2. Whether "[a] creditor's actual knowledge of Bankruptcy proceedings, without receiving formal notice of specific filing deadlines from the debtor excuses the untimely filing of a complaint objecting to the dischargeability of a debt pursuant to 11 U.S.C. § 523(a)(2) and (4)."
As the Debtors failed to raise the first of these issues below, we are constrained from considering it at this stage. Although the second issue was not raised in the same form as it is presented to us, we note that both the district court and the bankruptcy court addressed the issue of notice in their orders and conclude that the issue was raised in a manner sufficient to require us to consider it.
The Creditors ask us to find actual notice, without formal notice of filing deadlines, of a bankruptcy proceeding insufficient to bar the late filing of a complaint against dischargeability in cases arising under 11 U.S.C. §§ 523(a)(2) and (4).6 We decline this invitation in relation to the case at hand.
As noted above, Debtors listed a Mr. and Mrs. Sanchez on their schedules. However, the notice sent did not reach the Creditors because the Debtors listed an incorrect address. The "deficient" listing left the Creditors in the same position as unscheduled creditors. "It is well settled that if a debtor lists incorrectly the name or address of a creditor in the required schedules, so as to cause the creditor not to receive notice, that creditor's debt has not been 'duly scheduled' ... and if the creditor has no actual knowledge of the bankruptcy proceeding, the creditor's debt is not dischargeable." In re Adams, 734 F.2d 1094, 1098 (5th Cir.1984).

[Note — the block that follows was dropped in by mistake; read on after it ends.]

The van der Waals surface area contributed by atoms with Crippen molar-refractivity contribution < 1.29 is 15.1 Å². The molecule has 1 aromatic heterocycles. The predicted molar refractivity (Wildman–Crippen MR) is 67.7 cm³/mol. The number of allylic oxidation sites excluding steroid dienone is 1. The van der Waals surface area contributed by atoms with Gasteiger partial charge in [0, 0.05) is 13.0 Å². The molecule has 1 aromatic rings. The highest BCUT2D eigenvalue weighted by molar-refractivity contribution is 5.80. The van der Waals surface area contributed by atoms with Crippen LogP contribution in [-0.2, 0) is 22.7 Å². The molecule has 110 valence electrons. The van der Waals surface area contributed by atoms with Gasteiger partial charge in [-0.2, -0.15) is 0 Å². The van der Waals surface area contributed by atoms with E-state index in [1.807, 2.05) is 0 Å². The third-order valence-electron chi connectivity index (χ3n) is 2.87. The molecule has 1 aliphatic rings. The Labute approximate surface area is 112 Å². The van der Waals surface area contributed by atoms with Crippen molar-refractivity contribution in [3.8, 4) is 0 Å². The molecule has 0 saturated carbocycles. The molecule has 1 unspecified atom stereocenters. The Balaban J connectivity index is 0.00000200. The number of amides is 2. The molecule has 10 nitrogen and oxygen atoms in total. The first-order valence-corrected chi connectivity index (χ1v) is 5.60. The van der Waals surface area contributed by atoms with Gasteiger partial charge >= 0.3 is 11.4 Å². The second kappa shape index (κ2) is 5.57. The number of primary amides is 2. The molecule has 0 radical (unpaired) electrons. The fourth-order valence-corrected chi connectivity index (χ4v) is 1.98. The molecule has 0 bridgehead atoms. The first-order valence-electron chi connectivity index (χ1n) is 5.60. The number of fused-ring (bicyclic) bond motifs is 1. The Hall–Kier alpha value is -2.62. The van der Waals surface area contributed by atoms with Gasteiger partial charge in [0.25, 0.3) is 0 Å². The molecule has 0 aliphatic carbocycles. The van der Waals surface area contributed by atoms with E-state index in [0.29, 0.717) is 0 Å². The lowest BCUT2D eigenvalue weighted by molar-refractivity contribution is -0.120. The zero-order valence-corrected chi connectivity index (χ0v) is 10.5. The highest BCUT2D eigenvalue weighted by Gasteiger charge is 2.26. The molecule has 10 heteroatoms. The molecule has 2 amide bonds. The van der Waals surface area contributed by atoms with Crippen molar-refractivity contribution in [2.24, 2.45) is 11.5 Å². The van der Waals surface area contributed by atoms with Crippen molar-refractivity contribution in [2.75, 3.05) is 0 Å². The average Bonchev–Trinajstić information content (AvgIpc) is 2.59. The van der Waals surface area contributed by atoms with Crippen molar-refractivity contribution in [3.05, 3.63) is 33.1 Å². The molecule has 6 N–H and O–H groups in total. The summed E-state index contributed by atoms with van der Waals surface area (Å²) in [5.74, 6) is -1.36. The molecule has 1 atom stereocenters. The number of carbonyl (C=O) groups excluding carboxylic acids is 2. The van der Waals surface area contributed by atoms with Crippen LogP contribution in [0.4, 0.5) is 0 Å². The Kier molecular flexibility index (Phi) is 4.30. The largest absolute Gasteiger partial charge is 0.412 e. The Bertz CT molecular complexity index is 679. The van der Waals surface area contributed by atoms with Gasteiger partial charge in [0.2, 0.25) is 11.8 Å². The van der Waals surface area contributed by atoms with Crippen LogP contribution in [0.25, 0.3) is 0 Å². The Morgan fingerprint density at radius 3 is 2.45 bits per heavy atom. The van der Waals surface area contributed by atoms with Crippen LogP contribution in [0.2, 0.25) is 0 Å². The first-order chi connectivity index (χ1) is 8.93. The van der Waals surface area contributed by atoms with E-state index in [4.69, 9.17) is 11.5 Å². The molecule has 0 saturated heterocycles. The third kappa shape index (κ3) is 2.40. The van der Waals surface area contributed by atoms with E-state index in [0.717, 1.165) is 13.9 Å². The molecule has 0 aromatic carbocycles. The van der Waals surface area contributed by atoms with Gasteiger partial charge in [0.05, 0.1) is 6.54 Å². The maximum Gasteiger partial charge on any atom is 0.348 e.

The fact that a debt is improperly scheduled does not necessarily create a right to file a complaint against discharge late. As Adams, supra, implies, where a creditor has actual knowledge of the proceedings, the debt may still be dischargeable. See also In re Frankina, 29 B.R. 983, 985 (Bankr.E.D.Mich.1983) ("The [Plaintiffs'] contention that the mere failure of the debtor to list their proper address in the schedules gives them the right to file a late complaint is without merit."). Section 523(a)(3)(B) of the Bankruptcy Code codifies this result in relation to unscheduled debts of the type described in sections 523(a)(2) and (4) as follows: